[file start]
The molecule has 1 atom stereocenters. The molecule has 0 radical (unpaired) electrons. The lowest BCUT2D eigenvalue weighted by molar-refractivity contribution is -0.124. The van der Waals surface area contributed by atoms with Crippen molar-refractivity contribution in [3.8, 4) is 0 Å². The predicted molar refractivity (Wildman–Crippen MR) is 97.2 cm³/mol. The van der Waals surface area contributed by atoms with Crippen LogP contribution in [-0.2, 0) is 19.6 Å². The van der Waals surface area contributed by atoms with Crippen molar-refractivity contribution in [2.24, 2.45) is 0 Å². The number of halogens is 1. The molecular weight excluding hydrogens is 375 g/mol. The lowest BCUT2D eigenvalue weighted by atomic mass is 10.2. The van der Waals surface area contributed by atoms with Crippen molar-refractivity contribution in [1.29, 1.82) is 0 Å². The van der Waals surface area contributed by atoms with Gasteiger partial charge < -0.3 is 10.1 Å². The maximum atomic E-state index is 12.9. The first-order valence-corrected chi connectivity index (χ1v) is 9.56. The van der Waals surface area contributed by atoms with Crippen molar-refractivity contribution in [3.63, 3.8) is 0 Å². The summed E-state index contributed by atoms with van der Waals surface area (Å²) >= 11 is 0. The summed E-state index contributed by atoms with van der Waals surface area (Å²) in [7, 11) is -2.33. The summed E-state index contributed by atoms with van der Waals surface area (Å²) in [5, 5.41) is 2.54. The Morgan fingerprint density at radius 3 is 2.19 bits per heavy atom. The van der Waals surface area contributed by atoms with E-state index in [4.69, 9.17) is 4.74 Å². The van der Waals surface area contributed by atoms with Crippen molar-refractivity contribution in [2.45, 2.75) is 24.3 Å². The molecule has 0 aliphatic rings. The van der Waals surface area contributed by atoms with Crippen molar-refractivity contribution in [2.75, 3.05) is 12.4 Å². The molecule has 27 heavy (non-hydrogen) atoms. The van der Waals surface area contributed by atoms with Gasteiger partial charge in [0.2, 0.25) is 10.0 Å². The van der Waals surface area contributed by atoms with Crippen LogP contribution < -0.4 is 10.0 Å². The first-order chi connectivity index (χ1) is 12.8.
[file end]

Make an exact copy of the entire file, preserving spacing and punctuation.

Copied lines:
The molecule has 1 atom stereocenters. The molecule has 0 radical (unpaired) electrons. The lowest BCUT2D eigenvalue weighted by molar-refractivity contribution is -0.124. The van der Waals surface area contributed by atoms with Crippen molar-refractivity contribution in [3.8, 4) is 0 Å². The predicted molar refractivity (Wildman–Crippen MR) is 97.2 cm³/mol. The van der Waals surface area contributed by atoms with Crippen LogP contribution in [-0.2, 0) is 19.6 Å². The van der Waals surface area contributed by atoms with Crippen molar-refractivity contribution in [2.24, 2.45) is 0 Å². The number of halogens is 1. The molecular weight excluding hydrogens is 375 g/mol. The lowest BCUT2D eigenvalue weighted by atomic mass is 10.2. The van der Waals surface area contributed by atoms with Crippen molar-refractivity contribution in [1.29, 1.82) is 0 Å². The van der Waals surface area contributed by atoms with Gasteiger partial charge < -0.3 is 10.1 Å². The maximum atomic E-state index is 12.9. The first-order valence-corrected chi connectivity index (χ1v) is 9.56. The van der Waals surface area contributed by atoms with Crippen molar-refractivity contribution in [3.63, 3.8) is 0 Å². The summed E-state index contributed by atoms with van der Waals surface area (Å²) >= 11 is 0. The summed E-state index contributed by atoms with van der Waals surface area (Å²) in [7, 11) is -2.33. The summed E-state index contributed by atoms with van der Waals surface area (Å²) in [5, 5.41) is 2.54. The Morgan fingerprint density at radius 3 is 2.19 bits per heavy atom. The van der Waals surface area contributed by atoms with E-state index in [4.69, 9.17) is 4.74 Å². The van der Waals surface area contributed by atoms with Crippen molar-refractivity contribution in [2.45, 2.75) is 24.3 Å². The molecule has 0 aliphatic rings. The van der Waals surface area contributed by atoms with Crippen molar-refractivity contribution in [2.75, 3.05) is 12.4 Å². The molecule has 27 heavy (non-hydrogen) atoms. The van der Waals surface area contributed by atoms with Gasteiger partial charge in [0.2, 0.25) is 10.0 Å². The van der Waals surface area contributed by atoms with Crippen LogP contribution < -0.4 is 10.0 Å². The first-order chi connectivity index (χ1) is 12.8.